External ventricular drain (EVD) placement is one of first cranial procedures neurosurgery residents are expected to perform independently. While proper training improves patient outcomes, there are few options for practicing EVD placement prior to placing the EVD in patients in a clinical setting. Proposed solutions to this include using cadaveric models and virtual simulations, but barriers exist with these as well in regard to authenticity. EVD simulators using virtual reality technologies are a promising new technique for training, but the cost of these devices poses a barrier to general/widespread accessibility among smaller programs or underserved hospitals. The authors desribe a novel, yet simple, and cost-effective technique (less than $5 per mold) for developing a brain model constructed of homemade ballistics gelatin that can be used for teaching and practicing the placement of EVD.

METHODS

A brain model is made with ballistics gelatin using an anatomically correct skull model as a mold. A 3D-printed ventricular system model is used to create a mold of an anatomically correct ventricular system in the brain model. A group of medical students (n = 10) were given a basic presentation about EVD placement, including standard landmarks and placement techniques, and were also shown a demonstration of EVD placement on the brain model. They were then allowed to perform an EVD placement using the brain model. The students were surveyed on their experience with using the brain model, including usability and practicality of the model. Accuracy of EVD placement by each student was also assessed, with adequate position of catheter tip being in the ipsilateral frontal horn.

RESULTS

The final product is fairly inexpensive and easy to make. It is soft enough to pass a catheter through, but it is also firm enough to maintain its shape, including a cavity representing the lateral ventricles. The dense gelatin holds the catheter in its final resting position, while the two halves are separated and inspected. All participants in the test group of medical students reported that the brain model was easy to use, helped them understand the steps and technique of EVD placement, and provided good feedback on the ideal position of ventricular catheters. All of the participants in the group had adequate positioning of their ventricular catheters after one attempt.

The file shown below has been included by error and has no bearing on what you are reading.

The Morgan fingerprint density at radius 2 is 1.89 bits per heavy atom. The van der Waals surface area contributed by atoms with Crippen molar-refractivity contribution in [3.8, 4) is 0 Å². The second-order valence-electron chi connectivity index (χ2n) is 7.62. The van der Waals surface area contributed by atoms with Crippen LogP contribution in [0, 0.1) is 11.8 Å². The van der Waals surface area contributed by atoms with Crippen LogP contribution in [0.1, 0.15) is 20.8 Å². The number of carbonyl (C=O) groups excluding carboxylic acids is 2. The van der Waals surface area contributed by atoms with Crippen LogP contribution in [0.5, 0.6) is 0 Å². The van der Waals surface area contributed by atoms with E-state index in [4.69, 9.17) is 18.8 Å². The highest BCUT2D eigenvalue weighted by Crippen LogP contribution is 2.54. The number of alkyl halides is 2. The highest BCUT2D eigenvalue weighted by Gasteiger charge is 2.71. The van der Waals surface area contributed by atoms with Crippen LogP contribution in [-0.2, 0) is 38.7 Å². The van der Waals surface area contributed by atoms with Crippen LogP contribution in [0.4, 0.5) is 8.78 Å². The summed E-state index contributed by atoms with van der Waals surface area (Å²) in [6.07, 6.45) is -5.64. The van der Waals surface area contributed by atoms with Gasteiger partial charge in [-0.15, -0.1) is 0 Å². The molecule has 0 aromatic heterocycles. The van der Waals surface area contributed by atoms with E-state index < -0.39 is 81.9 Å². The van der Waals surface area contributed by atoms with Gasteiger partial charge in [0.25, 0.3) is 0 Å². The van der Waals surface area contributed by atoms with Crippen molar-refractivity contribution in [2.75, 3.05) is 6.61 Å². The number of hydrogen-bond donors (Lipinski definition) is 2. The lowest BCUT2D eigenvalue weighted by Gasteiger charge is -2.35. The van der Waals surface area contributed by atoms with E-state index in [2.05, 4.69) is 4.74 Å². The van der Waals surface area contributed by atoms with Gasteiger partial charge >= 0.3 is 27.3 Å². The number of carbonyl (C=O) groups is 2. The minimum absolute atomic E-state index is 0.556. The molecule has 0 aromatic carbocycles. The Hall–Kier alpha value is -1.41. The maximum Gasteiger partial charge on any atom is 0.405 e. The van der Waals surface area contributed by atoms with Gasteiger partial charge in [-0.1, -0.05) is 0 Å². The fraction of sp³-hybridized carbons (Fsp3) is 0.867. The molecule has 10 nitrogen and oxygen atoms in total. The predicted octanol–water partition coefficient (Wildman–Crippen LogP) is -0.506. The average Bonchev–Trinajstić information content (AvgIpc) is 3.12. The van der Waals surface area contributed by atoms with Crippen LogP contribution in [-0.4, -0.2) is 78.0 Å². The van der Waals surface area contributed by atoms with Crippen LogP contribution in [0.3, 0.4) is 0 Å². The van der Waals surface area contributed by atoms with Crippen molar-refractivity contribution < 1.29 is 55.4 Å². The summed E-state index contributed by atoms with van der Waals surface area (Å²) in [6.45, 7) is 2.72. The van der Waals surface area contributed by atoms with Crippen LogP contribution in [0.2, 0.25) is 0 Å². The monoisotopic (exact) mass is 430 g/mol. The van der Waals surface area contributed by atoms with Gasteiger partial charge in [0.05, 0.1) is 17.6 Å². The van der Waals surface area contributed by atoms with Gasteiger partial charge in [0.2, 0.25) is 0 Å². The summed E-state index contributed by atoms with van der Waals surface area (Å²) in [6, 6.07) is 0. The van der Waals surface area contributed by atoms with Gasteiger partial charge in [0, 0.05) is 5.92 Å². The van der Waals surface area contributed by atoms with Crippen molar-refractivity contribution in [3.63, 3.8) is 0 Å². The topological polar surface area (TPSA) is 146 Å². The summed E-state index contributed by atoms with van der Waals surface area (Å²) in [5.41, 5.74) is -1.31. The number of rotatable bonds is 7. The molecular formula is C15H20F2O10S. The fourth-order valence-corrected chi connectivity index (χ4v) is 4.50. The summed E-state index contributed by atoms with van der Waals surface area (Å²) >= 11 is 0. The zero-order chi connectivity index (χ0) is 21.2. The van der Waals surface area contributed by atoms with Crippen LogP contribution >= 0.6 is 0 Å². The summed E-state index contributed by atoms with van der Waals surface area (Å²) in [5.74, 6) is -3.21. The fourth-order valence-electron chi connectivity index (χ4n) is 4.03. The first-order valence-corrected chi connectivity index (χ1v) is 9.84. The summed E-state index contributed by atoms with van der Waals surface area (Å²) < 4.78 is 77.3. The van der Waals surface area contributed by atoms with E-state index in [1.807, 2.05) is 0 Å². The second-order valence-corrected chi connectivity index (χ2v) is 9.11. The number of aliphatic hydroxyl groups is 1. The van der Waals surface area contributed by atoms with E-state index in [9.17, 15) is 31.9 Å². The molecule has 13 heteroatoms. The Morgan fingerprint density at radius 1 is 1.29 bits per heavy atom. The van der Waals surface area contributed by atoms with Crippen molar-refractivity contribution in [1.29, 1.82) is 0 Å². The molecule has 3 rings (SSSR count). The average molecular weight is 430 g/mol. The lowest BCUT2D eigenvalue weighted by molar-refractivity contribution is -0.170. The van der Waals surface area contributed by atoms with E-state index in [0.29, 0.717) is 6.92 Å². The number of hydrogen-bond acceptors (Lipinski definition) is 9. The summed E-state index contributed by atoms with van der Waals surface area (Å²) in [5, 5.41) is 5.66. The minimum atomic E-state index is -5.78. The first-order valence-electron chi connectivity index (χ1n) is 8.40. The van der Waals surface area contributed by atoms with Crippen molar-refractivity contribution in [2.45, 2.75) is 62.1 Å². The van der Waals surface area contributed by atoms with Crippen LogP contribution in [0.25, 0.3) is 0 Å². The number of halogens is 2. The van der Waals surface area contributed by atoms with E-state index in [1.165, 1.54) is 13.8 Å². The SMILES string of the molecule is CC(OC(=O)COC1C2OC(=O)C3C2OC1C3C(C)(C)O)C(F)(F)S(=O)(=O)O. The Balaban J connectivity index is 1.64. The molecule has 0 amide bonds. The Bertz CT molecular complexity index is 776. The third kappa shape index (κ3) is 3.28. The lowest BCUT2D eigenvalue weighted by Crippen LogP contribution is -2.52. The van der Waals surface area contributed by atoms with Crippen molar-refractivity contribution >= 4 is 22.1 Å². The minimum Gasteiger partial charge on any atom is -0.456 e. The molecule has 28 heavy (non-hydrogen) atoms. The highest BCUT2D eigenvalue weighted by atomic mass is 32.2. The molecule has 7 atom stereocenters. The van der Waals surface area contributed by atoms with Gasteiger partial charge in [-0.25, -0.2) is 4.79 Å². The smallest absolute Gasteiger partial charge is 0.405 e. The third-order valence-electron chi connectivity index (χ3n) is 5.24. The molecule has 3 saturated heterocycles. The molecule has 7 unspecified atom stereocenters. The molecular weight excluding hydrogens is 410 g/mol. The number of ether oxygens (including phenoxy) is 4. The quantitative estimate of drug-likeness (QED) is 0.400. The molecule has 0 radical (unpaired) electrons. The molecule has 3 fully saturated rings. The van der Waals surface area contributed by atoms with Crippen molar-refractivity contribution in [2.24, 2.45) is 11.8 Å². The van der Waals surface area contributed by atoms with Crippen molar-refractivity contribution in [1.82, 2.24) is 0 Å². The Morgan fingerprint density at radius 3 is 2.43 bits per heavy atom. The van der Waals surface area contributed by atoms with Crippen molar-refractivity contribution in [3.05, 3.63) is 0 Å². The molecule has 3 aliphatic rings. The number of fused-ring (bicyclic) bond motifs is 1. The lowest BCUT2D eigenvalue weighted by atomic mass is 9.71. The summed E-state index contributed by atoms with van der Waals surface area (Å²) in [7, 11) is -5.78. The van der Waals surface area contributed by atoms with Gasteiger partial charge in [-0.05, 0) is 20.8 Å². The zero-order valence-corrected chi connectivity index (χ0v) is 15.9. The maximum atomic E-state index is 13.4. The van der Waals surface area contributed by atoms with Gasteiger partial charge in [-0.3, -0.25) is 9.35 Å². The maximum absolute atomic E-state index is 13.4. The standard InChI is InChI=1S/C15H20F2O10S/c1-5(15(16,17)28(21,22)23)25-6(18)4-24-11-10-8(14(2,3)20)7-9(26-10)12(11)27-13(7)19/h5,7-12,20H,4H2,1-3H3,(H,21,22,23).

CONCLUSIONS

The presented brain model is easy to replicate, inexpensive, anatomically accurate, and provides a medium for neurosurgeons to teach and practice ventricular catheter placement in a risk-free environment.

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Khoi D. Than, Paul Park, Kai-Ming Fu, Stacie Nguyen, Michael Y. Wang, Dean Chou, Pierce D. Nunley, Neel Anand, Richard G. Fessler, Christopher I. Shaffrey, Shay Bess, Behrooz A. Akbarnia, Vedat Deviren, Juan S. Uribe, Frank La Marca, Adam S. Kanter, David O. Okonkwo, Gregory M. Mundis Jr., Praveen V. Mummaneni and the International Spine Study Group

OBJECTIVE

Minimally invasive surgery (MIS) techniques are increasingly used to treat adult spinal deformity. However, standard minimally invasive spinal deformity techniques have a more limited ability to restore sagittal balance and match the pelvic incidence–lumbar lordosis (PI-LL) than traditional open surgery. This study sought to compare “best” versus “worst” outcomes of MIS to identify variables that may predispose patients to postoperative success.

METHODS

A retrospective review of minimally invasive spinal deformity surgery cases was performed to identify parameters in the 20% of patients who had the greatest improvement in Oswestry Disability Index (ODI) scores versus those in the 20% of patients who had the least improvement in ODI scores at 2 years' follow-up.

RESULTS

One hundred four patients met the inclusion criteria, and the top 20% of patients in terms of ODI improvement at 2 years (best group, 22 patients) were compared with the bottom 20% (worst group, 21 patients). There were no statistically significant differences in age, body mass index, pre- and postoperative Cobb angles, pelvic tilt, pelvic incidence, levels fused, operating room time, and blood loss between the best and worst groups. However, the mean preoperative ODI score was significantly higher (worse disability) at baseline in the group that had the greatest improvement in ODI score (58.2 vs 39.7, p < 0.001). There was no difference in preoperative PI-LL mismatch (12.8° best vs 19.5° worst, p = 0.298). The best group had significantly less postoperative sagittal vertical axis (SVA; 3.4 vs 6.9 cm, p = 0.043) and postoperative PI-LL mismatch (10.4° vs 19.4°, p = 0.027) than the worst group. The best group also had better postoperative visual analog scale back and leg pain scores (p = 0.001 and p = 0.046, respectively).

CONCLUSIONS

The authors recommend that spinal deformity surgeons using MIS techniques focus on correcting a patient's PI-LL mismatch to within 10° and restoring SVA to < 5 cm. Restoration of these parameters seems to impact which patients will attain the greatest degree of improvement in ODI outcomes, while the spines of patients who do the worst are not appropriately corrected and may be fused into a fixed sagittal plane deformity.